This article is part of the Scala knowledge bits Series.
Periodically, I will publish new exercises so you can slowly build up knowledge about Scala.
It is designed to be done in a very short amount of time and learn a little bit each day, just to create a routine.
This episode will teach you about Scala *-parameter.
Hope you are going to enjoy it! It is designed for anyone to learn Scala from scratch and slowly learn, one Bit at a time.
After this Bit, I would love to hear your feedback in the comments down below.
Feel free to join the Discord server as well if you would like some help and support from the rest of our community.
What are we learning today?
Today we are going to learn about Scala *-parameter !
Let’s see how we can pass an array as argument smoothly.
We are going to see an example when this syntax shine the most: nested Node creation.
Time to try on the exercise on your own and scroll down for more information when you are done or if you are stuck.
Here is an exercise to complete today.
If I did my job well, you should be able to guess by yourself the solution based on what you previously learned and based on the clues.
But if you get stuck, scroll down to get more information.
The goal of the exercise is to replace the
by a piece of code so that the exercise compiles and that’s how you win! Good luck!
You can fill the exercise right in here:
Or, if it does not load, go on to Scastie (uhVWCfgeREWEbRKVUX639w).
More information about Scala *-parameter
In this exercise you will learn (or have learned, if you have already solved the puzzle) about Scala *-parameter.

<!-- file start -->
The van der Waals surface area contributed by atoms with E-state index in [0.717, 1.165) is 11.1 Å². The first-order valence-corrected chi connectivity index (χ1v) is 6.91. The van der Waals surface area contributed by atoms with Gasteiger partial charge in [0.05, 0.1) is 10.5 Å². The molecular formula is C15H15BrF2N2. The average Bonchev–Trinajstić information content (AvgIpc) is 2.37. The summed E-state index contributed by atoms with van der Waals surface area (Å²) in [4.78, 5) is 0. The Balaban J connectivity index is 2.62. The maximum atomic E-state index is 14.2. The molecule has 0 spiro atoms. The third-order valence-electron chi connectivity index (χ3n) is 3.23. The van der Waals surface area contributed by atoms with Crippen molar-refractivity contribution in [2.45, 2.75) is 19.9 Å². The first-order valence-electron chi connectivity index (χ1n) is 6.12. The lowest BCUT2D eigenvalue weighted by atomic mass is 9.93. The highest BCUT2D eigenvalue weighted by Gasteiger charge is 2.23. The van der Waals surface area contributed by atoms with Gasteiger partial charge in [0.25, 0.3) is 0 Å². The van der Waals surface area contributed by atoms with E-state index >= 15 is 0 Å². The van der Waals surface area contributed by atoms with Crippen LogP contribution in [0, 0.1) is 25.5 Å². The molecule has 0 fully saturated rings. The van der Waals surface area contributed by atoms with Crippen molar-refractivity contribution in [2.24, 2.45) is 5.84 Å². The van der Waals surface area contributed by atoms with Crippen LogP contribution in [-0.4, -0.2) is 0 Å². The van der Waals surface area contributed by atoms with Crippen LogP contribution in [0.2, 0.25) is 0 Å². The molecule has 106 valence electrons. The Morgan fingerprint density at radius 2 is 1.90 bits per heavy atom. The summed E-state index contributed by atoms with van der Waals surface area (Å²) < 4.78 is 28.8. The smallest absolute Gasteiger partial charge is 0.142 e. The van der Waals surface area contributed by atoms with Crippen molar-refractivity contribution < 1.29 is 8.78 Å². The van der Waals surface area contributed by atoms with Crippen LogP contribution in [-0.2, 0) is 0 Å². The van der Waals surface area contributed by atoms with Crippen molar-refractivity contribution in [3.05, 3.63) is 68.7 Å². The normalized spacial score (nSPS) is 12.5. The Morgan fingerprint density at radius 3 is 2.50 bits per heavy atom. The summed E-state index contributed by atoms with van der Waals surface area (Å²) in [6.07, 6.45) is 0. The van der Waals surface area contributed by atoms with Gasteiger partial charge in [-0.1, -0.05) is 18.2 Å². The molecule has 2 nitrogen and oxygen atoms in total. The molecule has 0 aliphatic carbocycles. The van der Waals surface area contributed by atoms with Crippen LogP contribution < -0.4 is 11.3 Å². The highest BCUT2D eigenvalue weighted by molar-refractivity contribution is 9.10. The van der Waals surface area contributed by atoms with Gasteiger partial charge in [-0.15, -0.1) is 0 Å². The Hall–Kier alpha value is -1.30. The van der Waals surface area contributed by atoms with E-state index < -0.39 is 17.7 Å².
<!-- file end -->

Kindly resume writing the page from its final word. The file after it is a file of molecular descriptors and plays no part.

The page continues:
You experiences the pain of writing
. Not pleasant huh ?!
But never again you will have to do this now that you know about
Let’s see how it works:
In a function, you can have
to take all the last parameters given to the function and turn it into an array. If you place the argument of the method with
not as last argument you will get an exception
*-parameter must come last
After doing this, instead of doing
you are able to do
. And inside the body of the method you can use the parameter the same as before.
But now, let’s say in some part of your code you do have a
already but you have changed the method, you want to convert the
The weird syntax to do this is:
. It means you are casting (changing the type) , with
which is a wildcard, so anything, in this case, the anything being the type
of the list which should be the same as the input type of the method
, and finally
If we look at the type only we are doing this:
list : _* List[A] : A*
If I didn’t explain well, please feel free to reach out on the Discord server so we can improve the content of this article together.
Feel free to go back to the exercise, modify the code to try out new things and get a better intuition for Scala *-parameter.
I hope you have learned something new or had fun during this Scala Knowledge Bit.
Please ask questions or post feedback in the comments below.
Feel free to try on the next Scala Knowledege Bit.
If you are curious about the previous Scala knowledge Bits, go check it out! 🙂